As a prisoner for the Lord, then, I urge you to live a life worthy of the calling you have received. Ephesians 4:1
For a few minutes I enjoyed the ride. Up and down. Up and down. The breeze made by my movement through the morning air was refreshing. The exercise of pushing off with my young legs was energizing. The moments of playful camaraderie with my brother were happy. Until. Until, that dear brother decided he would jump off of the teeter totter without warning me. And then my teeter…tottered. The equity of our playful duet was disturbed…quickly. My descent was quick and furious and bone jarring.
Paul was thinking about my teeter totter ride. But his concern was for more than my playground experience. His burden was for how our behavior balances with our belief.
I don’t know if Paul was such a disciplined and structured writer that he made an outline before beginning this letter, but it is amazing to me that here at the halfway mark he makes a pointed reference to balancing what he has already written about with what is to follow. He makes a very personal plea, begging the Ephesians to consider the life they are living and entreating them to “worthily walk of the calling to which you were called”.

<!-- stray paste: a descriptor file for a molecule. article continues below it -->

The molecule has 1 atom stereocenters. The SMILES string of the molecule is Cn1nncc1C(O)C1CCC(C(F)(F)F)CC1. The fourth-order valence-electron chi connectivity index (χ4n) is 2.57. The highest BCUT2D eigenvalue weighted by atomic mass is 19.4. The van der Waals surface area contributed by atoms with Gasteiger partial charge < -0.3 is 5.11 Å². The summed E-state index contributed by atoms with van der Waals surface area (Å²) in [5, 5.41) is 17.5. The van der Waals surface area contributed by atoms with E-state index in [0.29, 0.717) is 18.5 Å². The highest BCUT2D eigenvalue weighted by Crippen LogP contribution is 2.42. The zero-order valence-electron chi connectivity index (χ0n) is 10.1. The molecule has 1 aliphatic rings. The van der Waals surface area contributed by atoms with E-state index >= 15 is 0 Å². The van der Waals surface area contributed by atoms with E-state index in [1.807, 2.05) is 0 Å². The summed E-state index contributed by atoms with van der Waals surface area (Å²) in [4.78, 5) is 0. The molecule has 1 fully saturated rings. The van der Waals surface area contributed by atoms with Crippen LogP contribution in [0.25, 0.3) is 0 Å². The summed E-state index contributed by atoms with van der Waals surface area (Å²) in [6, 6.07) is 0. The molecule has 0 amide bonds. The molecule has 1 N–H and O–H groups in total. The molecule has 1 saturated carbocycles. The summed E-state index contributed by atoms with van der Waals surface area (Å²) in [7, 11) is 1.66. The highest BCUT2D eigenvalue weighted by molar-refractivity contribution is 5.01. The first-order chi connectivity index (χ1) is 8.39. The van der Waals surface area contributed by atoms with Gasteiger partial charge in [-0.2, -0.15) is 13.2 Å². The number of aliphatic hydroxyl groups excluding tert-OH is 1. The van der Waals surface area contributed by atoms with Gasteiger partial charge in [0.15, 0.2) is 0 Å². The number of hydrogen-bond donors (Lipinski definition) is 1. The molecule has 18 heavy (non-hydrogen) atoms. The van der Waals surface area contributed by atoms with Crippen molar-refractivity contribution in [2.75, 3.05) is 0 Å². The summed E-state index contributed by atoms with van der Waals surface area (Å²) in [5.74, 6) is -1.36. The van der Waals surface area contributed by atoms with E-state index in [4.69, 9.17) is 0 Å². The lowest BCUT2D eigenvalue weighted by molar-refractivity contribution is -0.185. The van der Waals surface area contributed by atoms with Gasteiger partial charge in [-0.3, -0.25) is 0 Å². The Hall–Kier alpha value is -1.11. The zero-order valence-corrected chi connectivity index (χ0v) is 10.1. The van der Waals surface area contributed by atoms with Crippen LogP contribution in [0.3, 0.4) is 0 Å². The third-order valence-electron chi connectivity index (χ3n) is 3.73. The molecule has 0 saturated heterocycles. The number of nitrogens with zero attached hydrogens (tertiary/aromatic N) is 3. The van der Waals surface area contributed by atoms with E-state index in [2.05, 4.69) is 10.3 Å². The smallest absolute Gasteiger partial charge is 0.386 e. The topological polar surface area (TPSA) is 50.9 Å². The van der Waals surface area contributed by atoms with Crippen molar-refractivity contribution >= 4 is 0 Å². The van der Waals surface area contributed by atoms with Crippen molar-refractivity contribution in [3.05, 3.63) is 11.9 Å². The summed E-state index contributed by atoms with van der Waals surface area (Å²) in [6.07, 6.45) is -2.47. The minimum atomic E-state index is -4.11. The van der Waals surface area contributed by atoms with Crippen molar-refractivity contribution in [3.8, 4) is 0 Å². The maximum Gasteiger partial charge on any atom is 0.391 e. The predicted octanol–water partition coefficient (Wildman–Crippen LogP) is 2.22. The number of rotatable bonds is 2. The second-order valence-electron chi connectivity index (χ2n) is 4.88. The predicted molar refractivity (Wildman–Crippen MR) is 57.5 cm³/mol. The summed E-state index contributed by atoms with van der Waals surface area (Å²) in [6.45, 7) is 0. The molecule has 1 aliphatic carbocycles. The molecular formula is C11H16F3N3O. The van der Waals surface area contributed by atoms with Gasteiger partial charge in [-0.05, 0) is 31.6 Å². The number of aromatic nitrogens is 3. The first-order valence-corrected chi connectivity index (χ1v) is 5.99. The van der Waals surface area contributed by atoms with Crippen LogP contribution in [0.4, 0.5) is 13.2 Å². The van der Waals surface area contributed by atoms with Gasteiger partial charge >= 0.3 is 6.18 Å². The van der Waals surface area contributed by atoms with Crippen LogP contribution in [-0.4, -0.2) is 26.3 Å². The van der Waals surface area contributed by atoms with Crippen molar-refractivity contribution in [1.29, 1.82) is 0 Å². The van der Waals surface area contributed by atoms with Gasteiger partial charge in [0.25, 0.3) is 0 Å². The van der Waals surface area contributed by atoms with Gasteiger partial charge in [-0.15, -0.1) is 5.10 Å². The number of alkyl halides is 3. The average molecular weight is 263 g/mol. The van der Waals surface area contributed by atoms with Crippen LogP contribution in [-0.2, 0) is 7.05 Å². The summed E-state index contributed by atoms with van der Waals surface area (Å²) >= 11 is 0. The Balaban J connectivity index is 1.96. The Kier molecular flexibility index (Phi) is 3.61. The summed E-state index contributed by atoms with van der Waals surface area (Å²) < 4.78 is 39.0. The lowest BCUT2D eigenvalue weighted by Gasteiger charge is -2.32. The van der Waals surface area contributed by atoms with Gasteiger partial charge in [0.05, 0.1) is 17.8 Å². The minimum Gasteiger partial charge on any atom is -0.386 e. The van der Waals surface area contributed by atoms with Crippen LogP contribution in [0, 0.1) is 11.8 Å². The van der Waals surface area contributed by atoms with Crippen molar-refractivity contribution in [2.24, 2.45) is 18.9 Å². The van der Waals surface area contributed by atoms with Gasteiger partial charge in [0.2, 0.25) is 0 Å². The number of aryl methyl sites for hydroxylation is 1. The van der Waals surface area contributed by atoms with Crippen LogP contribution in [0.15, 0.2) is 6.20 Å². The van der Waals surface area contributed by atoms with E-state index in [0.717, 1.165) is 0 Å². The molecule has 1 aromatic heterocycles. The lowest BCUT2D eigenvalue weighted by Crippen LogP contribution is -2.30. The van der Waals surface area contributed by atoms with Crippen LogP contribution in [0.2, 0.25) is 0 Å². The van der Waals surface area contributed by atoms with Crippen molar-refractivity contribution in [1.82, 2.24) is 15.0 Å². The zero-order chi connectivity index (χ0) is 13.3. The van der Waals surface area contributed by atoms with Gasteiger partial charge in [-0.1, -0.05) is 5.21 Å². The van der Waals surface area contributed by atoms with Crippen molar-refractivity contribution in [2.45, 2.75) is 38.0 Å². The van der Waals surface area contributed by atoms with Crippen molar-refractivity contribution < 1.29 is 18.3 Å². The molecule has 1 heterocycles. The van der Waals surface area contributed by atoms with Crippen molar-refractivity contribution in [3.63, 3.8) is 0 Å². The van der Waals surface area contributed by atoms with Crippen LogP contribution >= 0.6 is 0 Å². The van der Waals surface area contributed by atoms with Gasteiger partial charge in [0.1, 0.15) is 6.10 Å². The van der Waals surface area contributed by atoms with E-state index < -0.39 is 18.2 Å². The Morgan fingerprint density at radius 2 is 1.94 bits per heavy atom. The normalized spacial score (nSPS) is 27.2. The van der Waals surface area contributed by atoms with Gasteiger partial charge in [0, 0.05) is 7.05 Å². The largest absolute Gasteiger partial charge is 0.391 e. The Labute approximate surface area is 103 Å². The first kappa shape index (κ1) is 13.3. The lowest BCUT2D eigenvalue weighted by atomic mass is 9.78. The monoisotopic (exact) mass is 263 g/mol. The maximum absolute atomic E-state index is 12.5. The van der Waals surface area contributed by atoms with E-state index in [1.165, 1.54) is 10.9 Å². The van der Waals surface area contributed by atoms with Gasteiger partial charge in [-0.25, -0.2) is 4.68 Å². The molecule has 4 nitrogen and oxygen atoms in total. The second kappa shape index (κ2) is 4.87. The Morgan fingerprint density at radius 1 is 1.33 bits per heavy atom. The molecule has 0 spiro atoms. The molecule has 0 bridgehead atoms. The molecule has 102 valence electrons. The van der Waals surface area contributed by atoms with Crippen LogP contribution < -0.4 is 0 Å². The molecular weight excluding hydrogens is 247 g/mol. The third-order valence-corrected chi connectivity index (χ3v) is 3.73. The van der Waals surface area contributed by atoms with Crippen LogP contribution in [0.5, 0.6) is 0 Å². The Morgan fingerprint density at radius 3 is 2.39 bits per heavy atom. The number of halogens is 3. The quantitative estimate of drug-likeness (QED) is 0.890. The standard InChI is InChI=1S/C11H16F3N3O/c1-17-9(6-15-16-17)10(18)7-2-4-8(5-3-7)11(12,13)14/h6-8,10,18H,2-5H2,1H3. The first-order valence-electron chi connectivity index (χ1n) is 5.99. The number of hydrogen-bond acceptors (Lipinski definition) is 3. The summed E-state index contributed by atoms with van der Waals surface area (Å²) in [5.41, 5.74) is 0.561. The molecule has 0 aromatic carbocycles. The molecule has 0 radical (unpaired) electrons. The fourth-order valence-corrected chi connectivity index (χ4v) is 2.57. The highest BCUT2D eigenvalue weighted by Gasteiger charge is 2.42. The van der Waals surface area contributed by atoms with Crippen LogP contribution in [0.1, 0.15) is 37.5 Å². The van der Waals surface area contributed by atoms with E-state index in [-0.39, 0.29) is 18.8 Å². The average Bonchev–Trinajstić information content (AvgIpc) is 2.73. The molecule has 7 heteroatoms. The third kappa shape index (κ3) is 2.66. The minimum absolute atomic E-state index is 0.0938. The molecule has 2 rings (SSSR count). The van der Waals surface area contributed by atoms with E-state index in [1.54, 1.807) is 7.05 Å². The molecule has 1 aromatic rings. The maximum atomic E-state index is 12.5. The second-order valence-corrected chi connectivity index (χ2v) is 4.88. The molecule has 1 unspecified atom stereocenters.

There it is…in the middle of the verse that is in the middle of the letter. Worthily.
Axios means having the same weight as something else. Balancing the scales. Keeping the teeter totter in harmony. That one side has the same worth as the other side.
I can better understand what Paul means after completely studying through Ephesians and realizing that right here at the midpoint he is begging us to place equal weight to both parts of his writing.
He warns that to keep the see saw of life from jarring our jaws with a bottom out, we must give equal weight to belief and behavior. Equal importance must be given to position and practice.
How do I know if my teeter is going to totter? I can ask myself, “Self…does your behavior correspond with your blessings? Does your conduct correspond with your calling?”
F. B. Meyer writes of a helpful practice. He counsels, “Stand still and ask yourself before you speak, or act, or decide–Is this worthy of that great ideal which God has conceived for me, when He called me from the rest of men to be his priest, his saint, his son? If not, eschew it!”
Part 11 of “Echoes of Encouragement from Ephesians.” See Also: The Path of Prayer.